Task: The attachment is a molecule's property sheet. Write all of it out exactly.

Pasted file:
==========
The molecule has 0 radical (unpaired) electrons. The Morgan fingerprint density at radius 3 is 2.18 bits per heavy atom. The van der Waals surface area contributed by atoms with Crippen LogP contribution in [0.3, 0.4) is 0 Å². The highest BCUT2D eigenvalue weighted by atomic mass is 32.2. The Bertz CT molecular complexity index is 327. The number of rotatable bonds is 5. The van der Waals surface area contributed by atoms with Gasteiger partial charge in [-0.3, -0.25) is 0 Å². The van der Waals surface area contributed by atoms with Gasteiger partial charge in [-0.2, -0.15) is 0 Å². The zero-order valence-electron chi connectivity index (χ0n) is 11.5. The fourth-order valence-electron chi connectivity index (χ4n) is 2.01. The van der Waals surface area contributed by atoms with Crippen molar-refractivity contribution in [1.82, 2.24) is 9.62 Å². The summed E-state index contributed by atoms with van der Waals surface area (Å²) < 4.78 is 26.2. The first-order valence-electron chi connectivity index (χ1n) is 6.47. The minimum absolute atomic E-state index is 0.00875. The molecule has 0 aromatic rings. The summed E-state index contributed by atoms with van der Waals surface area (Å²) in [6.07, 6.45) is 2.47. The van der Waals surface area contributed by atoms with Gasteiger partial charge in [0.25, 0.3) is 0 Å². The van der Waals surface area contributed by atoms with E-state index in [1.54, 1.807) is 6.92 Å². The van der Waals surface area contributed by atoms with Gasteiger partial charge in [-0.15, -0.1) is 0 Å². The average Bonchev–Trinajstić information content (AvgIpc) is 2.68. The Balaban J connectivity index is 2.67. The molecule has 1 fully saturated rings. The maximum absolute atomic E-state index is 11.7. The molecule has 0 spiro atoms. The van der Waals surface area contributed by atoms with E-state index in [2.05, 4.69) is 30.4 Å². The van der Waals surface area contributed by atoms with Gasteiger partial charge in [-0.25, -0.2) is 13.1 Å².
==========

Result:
The molecule has 0 radical (unpaired) electrons. The Morgan fingerprint density at radius 3 is 2.18 bits per heavy atom. The van der Waals surface area contributed by atoms with Crippen LogP contribution in [0.3, 0.4) is 0 Å². The highest BCUT2D eigenvalue weighted by atomic mass is 32.2. The Bertz CT molecular complexity index is 327. The number of rotatable bonds is 5. The van der Waals surface area contributed by atoms with Gasteiger partial charge in [-0.3, -0.25) is 0 Å². The van der Waals surface area contributed by atoms with Gasteiger partial charge in [-0.2, -0.15) is 0 Å². The zero-order valence-electron chi connectivity index (χ0n) is 11.5. The fourth-order valence-electron chi connectivity index (χ4n) is 2.01. The van der Waals surface area contributed by atoms with Crippen molar-refractivity contribution in [1.82, 2.24) is 9.62 Å². The summed E-state index contributed by atoms with van der Waals surface area (Å²) < 4.78 is 26.2. The first-order valence-electron chi connectivity index (χ1n) is 6.47. The minimum absolute atomic E-state index is 0.00875. The molecule has 0 aromatic rings. The summed E-state index contributed by atoms with van der Waals surface area (Å²) in [6.07, 6.45) is 2.47. The van der Waals surface area contributed by atoms with Gasteiger partial charge in [0.25, 0.3) is 0 Å². The van der Waals surface area contributed by atoms with E-state index in [1.54, 1.807) is 6.92 Å². The van der Waals surface area contributed by atoms with Gasteiger partial charge in [-0.15, -0.1) is 0 Å². The average Bonchev–Trinajstić information content (AvgIpc) is 2.68. The Balaban J connectivity index is 2.67. The molecule has 1 fully saturated rings. The maximum absolute atomic E-state index is 11.7. The molecule has 0 spiro atoms. The van der Waals surface area contributed by atoms with E-state index in [2.05, 4.69) is 30.4 Å². The van der Waals surface area contributed by atoms with Gasteiger partial charge in [-0.25, -0.2) is 13.1 Å².